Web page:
Probably America’s most useful domestic hardwood, maple produces syrup for pancakes, school desks to scribble on… and much more in between.
During the 1700s, a cabinetmaker named Rock manufactured “Rock’s Hard Maple Furniture.” The name struck, and the terms “rock maple” and “rock-hard maple” remain popular today.
For generations, in fact, hard maple has been used for furniture and other items that take abuse: desks, workbenches and butcher blocks, for example.
Twenty-three species of maple grow in Canada and the U.S. They form two broad commercial groups: soft maple and hard, or “sugar,” maple—which is tapped each spring for its sap.
Hard maple flourishes west and south from southeastern Canada and Maine to Minnesota, Missouri, and Alabama. The largest quantities of hard maple are found around the Great Lakes, and Michigan and New York produce the most trees in this country. Soft maple follows the same range, but grows in damper ground–lowlands, swamps, and stream banks.
Maple sapwood has a clean, white appearance, is free from defects, and is typically 3″ to 5″ thick.
These qualities make it more valuable than heartwood, which is uniform in color and runs from light reddish brown to dark brown.
Generally straight-grained with a consistent texture, maple also can have a bird’s-eye or curly (also called fiddle back) pattern. Many woodworkers find the unique grain patterns of maple burl particularly appealing.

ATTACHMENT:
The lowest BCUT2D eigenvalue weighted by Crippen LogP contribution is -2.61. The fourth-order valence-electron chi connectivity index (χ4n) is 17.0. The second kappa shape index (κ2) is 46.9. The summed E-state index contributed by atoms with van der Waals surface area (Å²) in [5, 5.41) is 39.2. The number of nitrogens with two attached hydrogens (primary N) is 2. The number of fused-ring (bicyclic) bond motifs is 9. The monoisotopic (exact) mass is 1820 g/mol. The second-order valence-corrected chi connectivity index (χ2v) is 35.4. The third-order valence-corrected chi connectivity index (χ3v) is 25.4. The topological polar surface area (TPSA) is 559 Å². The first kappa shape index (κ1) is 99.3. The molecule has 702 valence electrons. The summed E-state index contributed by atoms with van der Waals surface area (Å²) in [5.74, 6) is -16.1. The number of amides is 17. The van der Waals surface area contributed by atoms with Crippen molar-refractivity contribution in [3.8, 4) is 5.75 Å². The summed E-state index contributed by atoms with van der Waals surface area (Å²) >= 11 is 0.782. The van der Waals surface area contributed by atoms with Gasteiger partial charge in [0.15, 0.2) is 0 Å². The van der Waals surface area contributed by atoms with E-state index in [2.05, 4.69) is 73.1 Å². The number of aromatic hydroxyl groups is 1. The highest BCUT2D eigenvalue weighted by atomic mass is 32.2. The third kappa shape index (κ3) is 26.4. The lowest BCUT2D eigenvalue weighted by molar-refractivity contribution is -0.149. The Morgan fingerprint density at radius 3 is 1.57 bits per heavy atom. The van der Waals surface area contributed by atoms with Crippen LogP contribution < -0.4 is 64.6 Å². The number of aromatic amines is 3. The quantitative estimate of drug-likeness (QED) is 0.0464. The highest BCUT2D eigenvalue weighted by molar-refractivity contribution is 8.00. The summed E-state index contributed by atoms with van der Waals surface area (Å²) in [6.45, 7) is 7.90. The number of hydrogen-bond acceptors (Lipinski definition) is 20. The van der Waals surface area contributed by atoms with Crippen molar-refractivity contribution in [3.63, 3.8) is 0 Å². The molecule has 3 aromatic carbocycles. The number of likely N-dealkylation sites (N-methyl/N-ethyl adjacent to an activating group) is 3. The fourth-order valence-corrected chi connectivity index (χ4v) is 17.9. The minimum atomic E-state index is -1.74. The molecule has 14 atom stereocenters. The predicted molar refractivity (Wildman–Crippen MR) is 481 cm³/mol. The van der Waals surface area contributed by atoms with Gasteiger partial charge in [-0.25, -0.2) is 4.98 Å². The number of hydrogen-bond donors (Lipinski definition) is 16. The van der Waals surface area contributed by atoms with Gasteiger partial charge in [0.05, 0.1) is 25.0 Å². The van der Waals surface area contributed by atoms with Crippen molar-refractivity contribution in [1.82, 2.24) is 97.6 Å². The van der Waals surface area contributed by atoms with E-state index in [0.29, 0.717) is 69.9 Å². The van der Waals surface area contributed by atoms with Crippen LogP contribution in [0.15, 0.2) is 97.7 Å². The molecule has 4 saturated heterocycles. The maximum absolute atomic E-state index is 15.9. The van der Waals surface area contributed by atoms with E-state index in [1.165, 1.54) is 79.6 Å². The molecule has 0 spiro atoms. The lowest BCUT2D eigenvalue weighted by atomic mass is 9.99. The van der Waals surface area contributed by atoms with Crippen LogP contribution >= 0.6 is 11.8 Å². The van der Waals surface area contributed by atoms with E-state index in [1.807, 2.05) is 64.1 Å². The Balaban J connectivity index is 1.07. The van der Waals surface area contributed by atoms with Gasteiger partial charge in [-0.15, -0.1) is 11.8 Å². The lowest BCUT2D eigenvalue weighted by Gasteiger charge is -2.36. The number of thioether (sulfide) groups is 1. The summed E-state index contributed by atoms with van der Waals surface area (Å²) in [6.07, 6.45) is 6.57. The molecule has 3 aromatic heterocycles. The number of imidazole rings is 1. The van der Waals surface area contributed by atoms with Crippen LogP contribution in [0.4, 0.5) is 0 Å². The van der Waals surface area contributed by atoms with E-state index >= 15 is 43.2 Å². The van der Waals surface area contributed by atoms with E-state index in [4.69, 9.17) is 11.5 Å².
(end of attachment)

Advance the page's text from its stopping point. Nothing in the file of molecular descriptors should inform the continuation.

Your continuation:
Soft maple, although similar in appearance to hard maple, produces lighter wood with more pronounced grain. Although not as tough, stiff, or heavy as hard maple, soft maple tends to resist warping and twisting better. Its color ranges from pale brown to almost white with brown streaks.
Hard maple remains strong when bent, absorbs shock well, works nicely with both power and hand tools, and resists wear. It also turns well and requires no filling before finishing. Hard maple takes a high polish and has substantial screw-holding power.
Soft maple works even more easily than hard maple. It glues, stains, and finishes well but doesn’t take as high a polish as hard maple.
Soft maple, used principally for lumber, paper pulp, and other industrial applications, continues to be suitable for cabinet frames, unseen parts of upholstered furniture, and jigs and forms used in woodworking shops.
Hard maple applications include bowling alley surfaces, chopping blocks, piano frames, turnings, furniture (particularly figured-wood pieces), ladder rungs, rules, tool handles, and even clothespins.
Hard maple comes in average lengths of 6′ to 12′ and average widths of 6″ to 10″, while soft maple trees tend to produce somewhat wider boards. Both types are widely available and can be bought as lumber, veneer, and turning blocks. Maple is a relatively inexpensive hardwood, although bird’s-eye, curly, and burl varieties can be expensive.